Safety-seeking marketers will find stability in the marketplace

April 5, 2012 By    

In tough times, transparency becomes an important value. It’s the only safe way for us to sort truth from fiction.

Over the years, I have written a few columns on insurance, and two most notable were “Insurance safety solutions” in June 2008 and “Insurance buyers: Beware to be safe” in March 2007. The columns can be found under my byline at www.lpgasmagazine.com/www.lpgasmagazine.com. I stand by my convictions.

The big rap on insurance carriers has always been lack of consistency and competition. That was then and this is now. In fact, marketer insurance premiums have maintained consistently competitive pricing for the past four to five years. Hasn’t that been the goal?

The 2012 insurance marketplace for propane marketers will remain stable. Propane marketers who have held on while navigating the unstable weather and product pricing of 2011 should appreciate the importance of stability. However, those marketers who are consistently looking for the cheapest deal, regardless of quality, will have a hard time lowering the bar in 2012.

Insurance cycles have traditionally been the result of combined loss ratios (expenses plus losses) and available capital capacity. Never forget that all insurance programs must be profitable to pay claims and stay in business.

Short-term, knee-jerk reactions, to greatly increase premiums or cut prices to buy market share out of desperation, usually leave a wake of questionable practices when the results are tallied.

One of the greatest scams utilized by startup insurance programs is the ridiculous inference that insurance programs currently writing in the marketplace do not understand the propane business. Such sales tactics sound good and sell well to the cheap deal seekers, but they offer no credibility.

Best-practice propane marketers should look for credibility in an insurance carrier. Can they keep premiums in line with their costs to provide coverage while making a profit? Will they be there with the money? Those are credible questions.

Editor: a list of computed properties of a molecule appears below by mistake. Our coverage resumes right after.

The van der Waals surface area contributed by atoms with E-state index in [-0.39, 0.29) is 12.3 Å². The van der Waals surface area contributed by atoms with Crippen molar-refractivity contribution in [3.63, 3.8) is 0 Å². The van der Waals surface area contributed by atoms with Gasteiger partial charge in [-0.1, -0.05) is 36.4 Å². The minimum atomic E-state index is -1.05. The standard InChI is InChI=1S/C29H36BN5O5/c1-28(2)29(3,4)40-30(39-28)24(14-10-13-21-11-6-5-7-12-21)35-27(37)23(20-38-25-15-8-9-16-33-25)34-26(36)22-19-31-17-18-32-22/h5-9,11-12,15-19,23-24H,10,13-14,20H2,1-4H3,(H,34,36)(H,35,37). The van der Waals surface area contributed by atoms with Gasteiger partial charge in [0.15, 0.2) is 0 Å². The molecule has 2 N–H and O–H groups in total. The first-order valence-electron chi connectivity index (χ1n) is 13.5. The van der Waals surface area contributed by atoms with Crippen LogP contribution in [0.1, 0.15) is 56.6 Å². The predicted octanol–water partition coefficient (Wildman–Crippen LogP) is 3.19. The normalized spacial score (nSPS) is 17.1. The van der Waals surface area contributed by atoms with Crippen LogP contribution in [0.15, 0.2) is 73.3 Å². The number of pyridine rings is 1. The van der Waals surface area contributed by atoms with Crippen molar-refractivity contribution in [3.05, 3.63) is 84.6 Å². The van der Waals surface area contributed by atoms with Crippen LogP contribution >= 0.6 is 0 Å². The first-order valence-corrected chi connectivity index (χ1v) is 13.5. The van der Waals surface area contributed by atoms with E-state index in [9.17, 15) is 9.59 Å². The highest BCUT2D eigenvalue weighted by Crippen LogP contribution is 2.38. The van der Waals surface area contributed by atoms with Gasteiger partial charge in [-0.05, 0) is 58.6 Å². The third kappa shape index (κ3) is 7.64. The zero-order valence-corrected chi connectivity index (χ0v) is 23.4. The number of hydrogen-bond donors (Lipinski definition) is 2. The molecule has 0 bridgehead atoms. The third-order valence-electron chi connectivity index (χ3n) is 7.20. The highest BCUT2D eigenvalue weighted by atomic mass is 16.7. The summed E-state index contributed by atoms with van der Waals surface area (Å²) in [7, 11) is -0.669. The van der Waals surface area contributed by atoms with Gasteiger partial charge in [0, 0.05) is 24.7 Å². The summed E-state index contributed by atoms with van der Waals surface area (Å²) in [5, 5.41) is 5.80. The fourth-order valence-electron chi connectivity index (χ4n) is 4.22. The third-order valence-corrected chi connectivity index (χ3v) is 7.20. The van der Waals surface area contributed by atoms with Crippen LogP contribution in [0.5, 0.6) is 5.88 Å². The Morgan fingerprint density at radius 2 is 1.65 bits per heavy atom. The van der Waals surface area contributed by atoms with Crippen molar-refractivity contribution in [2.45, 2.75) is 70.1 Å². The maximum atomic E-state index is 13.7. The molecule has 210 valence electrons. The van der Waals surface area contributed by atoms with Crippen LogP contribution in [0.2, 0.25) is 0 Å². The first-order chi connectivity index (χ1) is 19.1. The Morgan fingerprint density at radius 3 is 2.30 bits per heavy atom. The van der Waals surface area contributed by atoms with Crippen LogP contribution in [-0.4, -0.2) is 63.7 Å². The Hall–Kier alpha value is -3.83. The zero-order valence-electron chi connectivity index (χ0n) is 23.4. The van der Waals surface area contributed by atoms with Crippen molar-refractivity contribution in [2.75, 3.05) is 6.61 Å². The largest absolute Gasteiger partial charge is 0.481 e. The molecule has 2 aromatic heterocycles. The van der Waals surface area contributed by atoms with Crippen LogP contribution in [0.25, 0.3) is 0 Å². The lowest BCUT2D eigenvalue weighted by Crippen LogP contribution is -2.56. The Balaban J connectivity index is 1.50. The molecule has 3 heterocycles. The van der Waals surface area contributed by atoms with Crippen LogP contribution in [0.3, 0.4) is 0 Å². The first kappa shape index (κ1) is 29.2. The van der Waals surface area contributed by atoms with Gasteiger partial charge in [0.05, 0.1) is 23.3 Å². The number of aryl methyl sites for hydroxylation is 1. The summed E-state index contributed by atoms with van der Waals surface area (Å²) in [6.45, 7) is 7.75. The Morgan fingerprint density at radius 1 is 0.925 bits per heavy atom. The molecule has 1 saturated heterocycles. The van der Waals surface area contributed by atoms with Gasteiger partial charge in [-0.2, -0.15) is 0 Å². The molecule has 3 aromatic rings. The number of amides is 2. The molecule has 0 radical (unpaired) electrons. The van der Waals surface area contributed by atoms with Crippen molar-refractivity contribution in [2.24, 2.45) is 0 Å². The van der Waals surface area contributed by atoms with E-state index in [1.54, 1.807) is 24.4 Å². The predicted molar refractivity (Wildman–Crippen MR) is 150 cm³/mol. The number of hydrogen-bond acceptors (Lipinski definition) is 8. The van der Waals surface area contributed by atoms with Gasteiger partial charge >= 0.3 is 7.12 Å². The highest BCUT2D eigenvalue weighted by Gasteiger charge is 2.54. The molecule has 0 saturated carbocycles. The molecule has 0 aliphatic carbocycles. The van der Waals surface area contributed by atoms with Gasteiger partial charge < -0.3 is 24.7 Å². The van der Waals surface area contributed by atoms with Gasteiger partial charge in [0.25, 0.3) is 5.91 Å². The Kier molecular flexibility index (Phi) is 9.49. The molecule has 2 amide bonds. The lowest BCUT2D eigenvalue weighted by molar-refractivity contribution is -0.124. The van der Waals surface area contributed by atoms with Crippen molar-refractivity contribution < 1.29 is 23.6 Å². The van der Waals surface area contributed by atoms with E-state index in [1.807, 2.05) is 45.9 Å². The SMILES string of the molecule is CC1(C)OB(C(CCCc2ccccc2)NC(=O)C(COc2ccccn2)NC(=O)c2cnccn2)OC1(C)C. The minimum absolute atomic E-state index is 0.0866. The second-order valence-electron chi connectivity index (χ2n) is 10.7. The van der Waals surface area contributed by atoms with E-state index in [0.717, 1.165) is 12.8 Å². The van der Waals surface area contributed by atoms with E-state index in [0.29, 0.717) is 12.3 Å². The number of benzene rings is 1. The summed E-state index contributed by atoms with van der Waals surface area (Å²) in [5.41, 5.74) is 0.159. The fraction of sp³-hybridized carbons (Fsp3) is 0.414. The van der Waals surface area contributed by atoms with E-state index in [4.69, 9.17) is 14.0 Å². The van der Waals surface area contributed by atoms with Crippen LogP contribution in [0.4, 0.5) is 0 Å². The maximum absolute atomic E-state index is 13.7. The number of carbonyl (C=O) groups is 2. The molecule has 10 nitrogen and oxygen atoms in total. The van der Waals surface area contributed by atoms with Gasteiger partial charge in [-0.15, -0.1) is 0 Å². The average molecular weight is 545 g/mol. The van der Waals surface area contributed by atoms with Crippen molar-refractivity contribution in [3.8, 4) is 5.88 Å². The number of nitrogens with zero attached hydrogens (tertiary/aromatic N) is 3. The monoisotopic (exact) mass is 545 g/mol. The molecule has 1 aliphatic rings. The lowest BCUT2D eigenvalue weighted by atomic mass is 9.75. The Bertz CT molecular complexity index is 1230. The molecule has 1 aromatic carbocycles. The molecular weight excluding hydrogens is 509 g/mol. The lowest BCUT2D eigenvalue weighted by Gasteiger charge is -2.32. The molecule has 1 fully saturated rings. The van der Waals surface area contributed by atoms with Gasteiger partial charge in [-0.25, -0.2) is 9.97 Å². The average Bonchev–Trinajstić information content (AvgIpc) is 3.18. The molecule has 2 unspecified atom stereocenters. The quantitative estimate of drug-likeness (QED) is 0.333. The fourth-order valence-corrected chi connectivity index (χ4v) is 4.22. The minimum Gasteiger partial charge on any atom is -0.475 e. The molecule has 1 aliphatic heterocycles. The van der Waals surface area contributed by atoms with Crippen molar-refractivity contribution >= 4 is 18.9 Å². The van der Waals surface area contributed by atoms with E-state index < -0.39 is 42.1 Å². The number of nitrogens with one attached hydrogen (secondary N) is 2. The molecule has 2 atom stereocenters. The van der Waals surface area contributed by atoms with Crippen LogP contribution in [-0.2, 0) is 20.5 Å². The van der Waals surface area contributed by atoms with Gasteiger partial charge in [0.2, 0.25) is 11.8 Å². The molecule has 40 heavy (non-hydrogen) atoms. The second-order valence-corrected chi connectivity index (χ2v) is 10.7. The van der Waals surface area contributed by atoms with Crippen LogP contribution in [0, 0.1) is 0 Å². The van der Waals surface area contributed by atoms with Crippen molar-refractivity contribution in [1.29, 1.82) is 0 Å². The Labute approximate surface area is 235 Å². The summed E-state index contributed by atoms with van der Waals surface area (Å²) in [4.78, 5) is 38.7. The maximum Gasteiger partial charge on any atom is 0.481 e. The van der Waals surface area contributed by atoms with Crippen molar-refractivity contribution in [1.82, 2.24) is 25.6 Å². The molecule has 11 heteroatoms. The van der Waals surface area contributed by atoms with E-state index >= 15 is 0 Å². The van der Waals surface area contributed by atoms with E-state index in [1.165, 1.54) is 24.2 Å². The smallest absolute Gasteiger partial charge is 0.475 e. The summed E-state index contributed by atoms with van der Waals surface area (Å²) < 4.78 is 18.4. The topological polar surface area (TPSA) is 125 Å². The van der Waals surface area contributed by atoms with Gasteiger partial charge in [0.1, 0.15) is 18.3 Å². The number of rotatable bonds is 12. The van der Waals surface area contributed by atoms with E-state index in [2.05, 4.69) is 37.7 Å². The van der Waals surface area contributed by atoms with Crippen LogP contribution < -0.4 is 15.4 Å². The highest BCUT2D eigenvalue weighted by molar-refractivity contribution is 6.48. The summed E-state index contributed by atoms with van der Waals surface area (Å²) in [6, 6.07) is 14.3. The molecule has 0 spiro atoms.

New in 2012 is the question of premium audits for prior-year exposures. Some bean counters got together with a few MBA marketing wizards and came to the misguided conclusion not to perform audits. This sold well to marketers because they could grow without cost and be less accountable about their gallons. I have long maintained that audits are essential to an insurance company’s ability to inspect what they expect.

■ How do you know that the gallons declared by the agent are actual?
■ A change in the exposure should indicate a change in the premium up or down.

I believe that most propane marketers expect to be audited and get premium back for undelivered gallons in 2011-12. Marketers with no audit policies are probably out of luck.

When you expect something from nothing, sometimes that’s what you get.

Obviously growth, or lack thereof, is a key factor to such discussions.

Years ago, in a soft market, I had a client who bullied an insurance carrier into estimating more gallons than he would sell at a discounted composite rate per gallon. When the smoke cleared, he had gotten the discounted rate up front and 20 percent back at audit time. The insurance carrier immediately issued a new policy of 10 percent maximum returns on audits.

On the other hand, I spoke to a marketer who fell 30 percent short of expected gallons. His carrier does not perform audits, nor will they do them upon request. I shared the insight that he should lower his gallons to actual levels at renewal. That works well for the marketer but badly for the insurance company if 2012 is a cold winter. Lowering gallons also can be a costly strategy if the insurance carrier audits and next year you grow. You live by the sword and die by the sword.

Here is the good news for 2012: Similar to my forecasts in 2007 and 2008, those marketers who insure with credible insurance providers and demonstrate audited safety practices will find insurance costs to be competitive and affordable in relation to other, less-stable industry costs.

Safe growth and profitable results remain keys to transferring risk at competitive prices.

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